Knowhow-Now Article

How Teachers Create Phonics Lesson Plans

By Andrew Wilson

Andrew Wilson

Like all subjects, Reading and Phonics demands that teachers craft lesson plans that will guide classes systematically and comprehensively. Within the school system there are guidelines that help in this preparation. However, it never hurts to have a sample that can illustrate principles in detail. Apart from the standard school guidelines and the many available samples, there are a lot of resources today for putting together different teaching phonics lesson plans.

What to Consider when Making Lesson Plans

Phonics is an essential step in learning to read, but before it can be taught, phonemic and phonological awareness must first be present. The broadest and the best teaching phonics lesson plans must include preparing children for reading through the acquisition of pre-phonics skills.

Phonemic awareness does not develop simultaneously as children learn to talk. Talking is an independent skill from pre-phonics awareness since this latter skill is not necessary for spoken language.

Phonemic awareness is critical to reading but it has to be taught, it is not acquired automatically through mimicking. Only instruction can develop the ability to hear, identify and to manipulate phonemes (the most basic unit of sounds that can make a difference in meaning).

Sample Teaching Goals

Most lesson plans have short term and long term goals that are specifically laid out for each week of the school year. When it comes to Phonics and reading, the goals are extremely specific, or discrete. Here are some examples:

  • For the general objective of learning to count words within a sentence, a teacher might give the following skill test: Given a spoken sentence, the student is able to segment it into separate words. For example, if the sentence says, “Betty has a cat”, the learner should be able to segment the three words in it. When teaching phonics a teacher planning the lesson might prepare as many as thirty sentences for the students to practice on.
  • For the lesson goal of blending three letters with a consonant-vowel-consonant pattern (C-V-C), a teacher might come up with a word such as bat (b + at =bat), then go down the alphabet to substitute the other consonants for other words. This way the learners get to blend the sounds of the words cat, fat, hat, mat, and soon down the line.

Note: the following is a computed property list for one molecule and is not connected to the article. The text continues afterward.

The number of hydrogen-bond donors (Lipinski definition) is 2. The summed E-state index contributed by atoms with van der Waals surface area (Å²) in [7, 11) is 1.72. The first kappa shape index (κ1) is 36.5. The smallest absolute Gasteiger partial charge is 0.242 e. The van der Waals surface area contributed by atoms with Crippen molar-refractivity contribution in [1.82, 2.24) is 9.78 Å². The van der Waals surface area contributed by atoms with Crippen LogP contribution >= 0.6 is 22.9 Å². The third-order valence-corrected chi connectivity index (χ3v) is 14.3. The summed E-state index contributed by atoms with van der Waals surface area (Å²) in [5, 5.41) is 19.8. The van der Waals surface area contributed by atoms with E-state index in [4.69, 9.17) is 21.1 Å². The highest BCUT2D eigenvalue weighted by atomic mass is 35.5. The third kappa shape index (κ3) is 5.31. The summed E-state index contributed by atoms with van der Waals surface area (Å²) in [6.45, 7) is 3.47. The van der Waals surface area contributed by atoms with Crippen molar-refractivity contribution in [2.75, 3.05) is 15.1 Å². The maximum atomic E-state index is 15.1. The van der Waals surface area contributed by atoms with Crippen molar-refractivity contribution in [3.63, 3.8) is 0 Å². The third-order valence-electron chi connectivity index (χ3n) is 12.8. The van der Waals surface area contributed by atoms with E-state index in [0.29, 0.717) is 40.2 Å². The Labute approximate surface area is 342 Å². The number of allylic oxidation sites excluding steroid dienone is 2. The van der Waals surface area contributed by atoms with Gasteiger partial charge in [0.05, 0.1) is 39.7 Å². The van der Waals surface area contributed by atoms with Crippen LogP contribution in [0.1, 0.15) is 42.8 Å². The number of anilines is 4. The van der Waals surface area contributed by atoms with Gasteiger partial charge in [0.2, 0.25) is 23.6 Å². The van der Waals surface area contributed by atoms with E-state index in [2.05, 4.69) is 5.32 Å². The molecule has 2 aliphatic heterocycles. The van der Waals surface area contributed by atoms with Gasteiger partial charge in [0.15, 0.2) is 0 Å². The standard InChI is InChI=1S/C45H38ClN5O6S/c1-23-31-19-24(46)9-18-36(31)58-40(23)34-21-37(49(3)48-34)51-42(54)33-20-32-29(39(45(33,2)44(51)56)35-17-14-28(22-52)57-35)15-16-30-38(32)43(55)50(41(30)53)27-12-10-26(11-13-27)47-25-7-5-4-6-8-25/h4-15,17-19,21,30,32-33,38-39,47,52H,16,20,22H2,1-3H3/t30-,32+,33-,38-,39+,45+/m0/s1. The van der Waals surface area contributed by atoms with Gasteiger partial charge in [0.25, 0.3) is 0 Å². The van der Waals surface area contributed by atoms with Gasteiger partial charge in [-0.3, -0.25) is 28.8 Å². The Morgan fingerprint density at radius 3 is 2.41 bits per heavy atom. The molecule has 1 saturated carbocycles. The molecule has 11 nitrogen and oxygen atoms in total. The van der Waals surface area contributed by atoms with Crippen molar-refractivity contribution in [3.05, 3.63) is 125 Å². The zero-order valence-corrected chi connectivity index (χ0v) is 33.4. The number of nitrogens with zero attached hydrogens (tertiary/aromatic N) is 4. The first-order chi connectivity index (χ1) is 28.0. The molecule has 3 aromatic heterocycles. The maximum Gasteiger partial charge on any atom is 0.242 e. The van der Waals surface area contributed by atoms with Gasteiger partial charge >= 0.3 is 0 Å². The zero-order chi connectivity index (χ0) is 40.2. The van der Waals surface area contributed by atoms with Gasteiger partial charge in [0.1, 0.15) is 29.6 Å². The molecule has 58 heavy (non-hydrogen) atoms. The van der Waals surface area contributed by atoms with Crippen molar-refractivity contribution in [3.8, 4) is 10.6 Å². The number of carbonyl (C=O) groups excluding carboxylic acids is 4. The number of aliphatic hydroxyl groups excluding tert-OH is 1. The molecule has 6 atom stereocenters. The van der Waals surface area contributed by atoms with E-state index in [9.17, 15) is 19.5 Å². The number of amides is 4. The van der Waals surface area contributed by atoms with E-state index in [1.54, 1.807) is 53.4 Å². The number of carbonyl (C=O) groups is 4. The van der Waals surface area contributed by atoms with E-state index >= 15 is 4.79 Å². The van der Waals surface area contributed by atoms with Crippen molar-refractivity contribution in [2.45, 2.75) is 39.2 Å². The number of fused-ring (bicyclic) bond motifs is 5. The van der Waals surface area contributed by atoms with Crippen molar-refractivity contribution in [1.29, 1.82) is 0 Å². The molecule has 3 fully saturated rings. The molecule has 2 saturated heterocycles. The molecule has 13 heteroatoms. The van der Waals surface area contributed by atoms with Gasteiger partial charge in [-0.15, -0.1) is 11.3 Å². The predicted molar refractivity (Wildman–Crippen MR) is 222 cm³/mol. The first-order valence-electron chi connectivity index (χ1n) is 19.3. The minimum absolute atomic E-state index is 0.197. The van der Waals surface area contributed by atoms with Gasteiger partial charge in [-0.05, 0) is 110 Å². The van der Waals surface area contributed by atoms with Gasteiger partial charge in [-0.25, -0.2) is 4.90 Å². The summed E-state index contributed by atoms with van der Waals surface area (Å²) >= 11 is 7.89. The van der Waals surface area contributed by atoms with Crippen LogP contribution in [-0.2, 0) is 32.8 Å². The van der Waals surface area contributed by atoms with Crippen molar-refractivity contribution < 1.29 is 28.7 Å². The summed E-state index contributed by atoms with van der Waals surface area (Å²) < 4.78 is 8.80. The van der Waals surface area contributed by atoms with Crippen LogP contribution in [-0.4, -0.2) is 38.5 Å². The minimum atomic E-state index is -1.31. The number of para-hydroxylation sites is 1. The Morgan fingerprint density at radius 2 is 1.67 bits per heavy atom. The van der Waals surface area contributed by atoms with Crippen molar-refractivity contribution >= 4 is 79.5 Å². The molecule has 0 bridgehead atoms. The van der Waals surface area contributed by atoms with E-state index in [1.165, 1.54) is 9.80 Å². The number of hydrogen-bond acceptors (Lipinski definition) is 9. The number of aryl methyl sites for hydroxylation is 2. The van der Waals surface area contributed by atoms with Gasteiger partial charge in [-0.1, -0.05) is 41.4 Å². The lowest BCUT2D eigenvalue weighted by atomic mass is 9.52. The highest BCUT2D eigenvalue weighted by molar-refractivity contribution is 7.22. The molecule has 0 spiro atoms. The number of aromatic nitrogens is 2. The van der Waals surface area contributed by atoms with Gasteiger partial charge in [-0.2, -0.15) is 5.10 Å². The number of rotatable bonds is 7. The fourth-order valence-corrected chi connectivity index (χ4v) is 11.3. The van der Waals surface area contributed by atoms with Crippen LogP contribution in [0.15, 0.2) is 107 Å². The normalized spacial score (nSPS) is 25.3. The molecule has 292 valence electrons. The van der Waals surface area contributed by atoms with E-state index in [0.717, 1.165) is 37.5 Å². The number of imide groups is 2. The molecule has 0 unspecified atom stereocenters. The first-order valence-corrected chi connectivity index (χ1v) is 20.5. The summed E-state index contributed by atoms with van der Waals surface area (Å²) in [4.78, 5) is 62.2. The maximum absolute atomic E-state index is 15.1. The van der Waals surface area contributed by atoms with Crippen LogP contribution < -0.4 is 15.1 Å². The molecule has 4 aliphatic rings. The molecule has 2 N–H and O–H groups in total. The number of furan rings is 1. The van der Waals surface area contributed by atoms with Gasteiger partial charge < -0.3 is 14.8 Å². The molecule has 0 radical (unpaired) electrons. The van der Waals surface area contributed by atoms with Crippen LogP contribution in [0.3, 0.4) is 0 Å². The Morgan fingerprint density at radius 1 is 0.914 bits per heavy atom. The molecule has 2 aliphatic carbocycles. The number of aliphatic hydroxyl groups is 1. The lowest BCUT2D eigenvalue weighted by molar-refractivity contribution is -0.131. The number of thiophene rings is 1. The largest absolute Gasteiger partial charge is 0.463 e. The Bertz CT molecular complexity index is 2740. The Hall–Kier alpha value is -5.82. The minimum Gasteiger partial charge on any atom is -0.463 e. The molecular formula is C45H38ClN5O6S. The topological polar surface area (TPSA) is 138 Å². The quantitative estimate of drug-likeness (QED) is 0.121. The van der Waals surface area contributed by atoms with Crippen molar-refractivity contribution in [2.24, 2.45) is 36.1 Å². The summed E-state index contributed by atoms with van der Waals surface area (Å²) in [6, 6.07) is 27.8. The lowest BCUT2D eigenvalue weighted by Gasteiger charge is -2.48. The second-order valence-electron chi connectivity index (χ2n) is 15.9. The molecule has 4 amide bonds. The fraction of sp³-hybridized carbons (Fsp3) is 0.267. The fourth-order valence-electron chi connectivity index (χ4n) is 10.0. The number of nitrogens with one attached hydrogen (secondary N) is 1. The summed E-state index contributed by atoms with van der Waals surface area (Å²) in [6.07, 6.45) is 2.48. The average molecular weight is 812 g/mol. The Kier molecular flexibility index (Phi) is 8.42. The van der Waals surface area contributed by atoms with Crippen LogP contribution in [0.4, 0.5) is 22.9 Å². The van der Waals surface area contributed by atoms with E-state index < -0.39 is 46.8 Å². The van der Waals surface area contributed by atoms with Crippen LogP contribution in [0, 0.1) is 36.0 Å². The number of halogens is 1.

creativity is most important

Activities in Lesson Plans

Today’s lesson plans are often required to provide clear instructions for games and activities that will be used to teach students. Here are some activities that have proven useful in teaching phonics and reading.

First To Sound

  1. Assemble a stack of letter cards large enough for the group to see from their seats. The cards should contain all the letters they have learned so far.
  2. Practice the whole class by holding up a letter and asking them to make the appropriate sound.
  3. Divide the learners into three or four groups.
  4. Allow one representative from each group member to take a turn. When each group has a member standing up, hold a card up and ask the representatives to give the sound of the word. The first one who gets the correct sound earns a point. Prepare a prize for the winning group.

Letter Roll Call

  1. Assemble a stack of letters and take the top card. Show it to the students, make the letter sound, and ask them to follow. Then, ask them to repeat the sound two or three times.
  2. Go through all the letters while using this process.
  3. The, hold a card up and ask them to make the appropriate sound. Go through all the letters while using this process.
  4. Lastly, hold up a letter and ask one student to identify the sound. Again, go through all the letters while using this process.
  5. If your class is small enough, and if you have time, give each student three letters to identify.

Phonemic awareness is critical to reading but it has to be taught, it is not acquired automatically through mimicking. Only instruction can develop the ability to hear, identify and to manipulate phonemes (the most basic unit of sounds that can make a difference in meaning).

learning to read is surprisingly difficult

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